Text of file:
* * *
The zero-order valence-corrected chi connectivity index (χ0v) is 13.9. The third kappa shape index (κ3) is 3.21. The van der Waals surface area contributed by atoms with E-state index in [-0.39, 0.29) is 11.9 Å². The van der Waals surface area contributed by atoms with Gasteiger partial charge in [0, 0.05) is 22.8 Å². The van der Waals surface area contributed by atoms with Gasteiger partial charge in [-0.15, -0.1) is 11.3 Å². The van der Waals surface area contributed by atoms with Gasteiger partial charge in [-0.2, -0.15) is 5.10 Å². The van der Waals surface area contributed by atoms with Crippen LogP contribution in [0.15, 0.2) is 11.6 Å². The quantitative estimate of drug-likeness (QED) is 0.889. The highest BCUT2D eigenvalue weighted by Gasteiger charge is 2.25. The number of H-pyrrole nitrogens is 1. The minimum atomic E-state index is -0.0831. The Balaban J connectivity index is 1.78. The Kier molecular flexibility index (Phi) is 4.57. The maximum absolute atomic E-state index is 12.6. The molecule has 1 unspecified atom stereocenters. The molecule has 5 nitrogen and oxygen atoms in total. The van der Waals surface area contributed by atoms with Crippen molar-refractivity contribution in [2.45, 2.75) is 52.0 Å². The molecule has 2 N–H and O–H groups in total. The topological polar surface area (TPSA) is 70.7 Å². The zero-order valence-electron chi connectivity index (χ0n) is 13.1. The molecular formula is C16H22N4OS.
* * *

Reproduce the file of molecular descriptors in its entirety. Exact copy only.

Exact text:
The zero-order valence-corrected chi connectivity index (χ0v) is 13.9. The third kappa shape index (κ3) is 3.21. The van der Waals surface area contributed by atoms with E-state index in [-0.39, 0.29) is 11.9 Å². The van der Waals surface area contributed by atoms with Gasteiger partial charge in [0, 0.05) is 22.8 Å². The van der Waals surface area contributed by atoms with Gasteiger partial charge in [-0.15, -0.1) is 11.3 Å². The van der Waals surface area contributed by atoms with Gasteiger partial charge in [-0.2, -0.15) is 5.10 Å². The van der Waals surface area contributed by atoms with Crippen LogP contribution in [0.15, 0.2) is 11.6 Å². The quantitative estimate of drug-likeness (QED) is 0.889. The highest BCUT2D eigenvalue weighted by Gasteiger charge is 2.25. The number of H-pyrrole nitrogens is 1. The minimum atomic E-state index is -0.0831. The Balaban J connectivity index is 1.78. The Kier molecular flexibility index (Phi) is 4.57. The maximum absolute atomic E-state index is 12.6. The molecule has 1 unspecified atom stereocenters. The molecule has 5 nitrogen and oxygen atoms in total. The van der Waals surface area contributed by atoms with Crippen molar-refractivity contribution in [2.45, 2.75) is 52.0 Å². The molecule has 2 N–H and O–H groups in total. The topological polar surface area (TPSA) is 70.7 Å². The zero-order valence-electron chi connectivity index (χ0n) is 13.1. The molecular formula is C16H22N4OS.